Why Use Oak to Make Furniture?
The Oak tree is a hardwood tree. Hardwood trees are generally deciduous trees that produce flowers and fruit and lose their leaves during the winter months. Oaks can be recognised by their spirally arranged leaves, with a lobed margin in many species; some have serrated leaves or entire leaves with a smooth margin. Their flowers are known as catkins and are produced during the spring.
The fruit from the Oak tree is a nut called an acorn which sits in a cup-like structure known as a cupule. Every acorn contains one seed which can take 6–18 months to mature, depending on the species. Wood from the Oak tree is generally known to be physically harder than the wood from softwood, or conifer, trees. Hardwood trees are also known to produce wood that is dense and heavy, making items built using this material structurally strong. Oak wood has a density of about 0.75 g/cm³. It is known for its strength, and durability meaning it is difficult to break or damage.
Oak wood is also very resistant to attack by insects or fungus due to it having a high tannin content. These qualities and characteristics make solid oak a material suitable for a variety of uses, including furniture building. From an aesthetic point of view, Oak is an attractive hardwood due to its beautiful grain markings. Oak has an identifiable grain that can be described as open and fairly long. The wood also has occasional crotch marks, wonderous swirls and burls that all add character and warmth to items of rustic furniture. These kinds of markings tend to make you run your finger along a particular section of the wood and people will often describe being drawn to a particular item of solid wood furniture due to the markings on a section of an oak table ,or the arm of a solid oak chair.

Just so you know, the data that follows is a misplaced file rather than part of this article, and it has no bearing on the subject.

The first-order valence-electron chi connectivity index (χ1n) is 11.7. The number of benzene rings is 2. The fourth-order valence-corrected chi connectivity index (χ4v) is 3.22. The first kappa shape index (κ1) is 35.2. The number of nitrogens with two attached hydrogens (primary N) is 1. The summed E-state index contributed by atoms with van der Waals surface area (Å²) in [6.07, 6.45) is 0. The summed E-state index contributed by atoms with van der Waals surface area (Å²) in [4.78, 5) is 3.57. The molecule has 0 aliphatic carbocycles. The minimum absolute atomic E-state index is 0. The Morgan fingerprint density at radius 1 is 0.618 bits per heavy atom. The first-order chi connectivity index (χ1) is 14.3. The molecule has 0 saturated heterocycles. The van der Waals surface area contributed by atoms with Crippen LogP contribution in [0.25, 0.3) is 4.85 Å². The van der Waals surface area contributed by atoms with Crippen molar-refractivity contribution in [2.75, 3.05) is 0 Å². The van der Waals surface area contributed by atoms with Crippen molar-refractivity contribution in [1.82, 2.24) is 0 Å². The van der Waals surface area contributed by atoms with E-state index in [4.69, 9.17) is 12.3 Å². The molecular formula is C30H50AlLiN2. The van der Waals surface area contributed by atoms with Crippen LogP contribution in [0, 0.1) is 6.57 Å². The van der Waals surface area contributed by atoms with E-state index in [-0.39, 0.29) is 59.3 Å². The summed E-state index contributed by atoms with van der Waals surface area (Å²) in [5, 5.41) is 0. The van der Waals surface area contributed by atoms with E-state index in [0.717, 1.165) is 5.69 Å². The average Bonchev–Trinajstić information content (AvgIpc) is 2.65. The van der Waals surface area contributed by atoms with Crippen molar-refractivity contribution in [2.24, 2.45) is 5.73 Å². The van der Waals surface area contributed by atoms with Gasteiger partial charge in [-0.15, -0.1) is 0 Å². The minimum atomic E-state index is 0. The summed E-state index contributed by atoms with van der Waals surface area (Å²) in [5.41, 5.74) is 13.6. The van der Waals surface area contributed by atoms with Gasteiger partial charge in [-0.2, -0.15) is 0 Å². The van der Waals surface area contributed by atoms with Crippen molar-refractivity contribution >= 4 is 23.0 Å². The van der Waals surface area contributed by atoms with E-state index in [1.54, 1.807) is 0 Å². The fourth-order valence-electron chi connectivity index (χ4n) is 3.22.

Different types of oak hardwood can have many variations in colour. For instance, white oak wood can be light brown with a pinkish tint, but the heartwood of the oak is more creamy white in colour. Red oak can be tinted rose, while various dark and light browns can be found throughout that same tree. The exact colour for any piece of oak will depend on the part of the tree from which the wood comes, as well as the specific variety of oak tree. All these colours and grain add to the creation of a piece of oak furniture that is unique, tactile and engages your attention.
When making a handcrafted item of oak furniture, a woodworker will take time to consider the colour and markings of the wood to ensure that where possible these effects are maximised. A simple regular application of a natural oil, such as Tung oil or Danish oil then helps to accent the natural beauty of the wood and protect the surface of the furniture from premature wear and tear.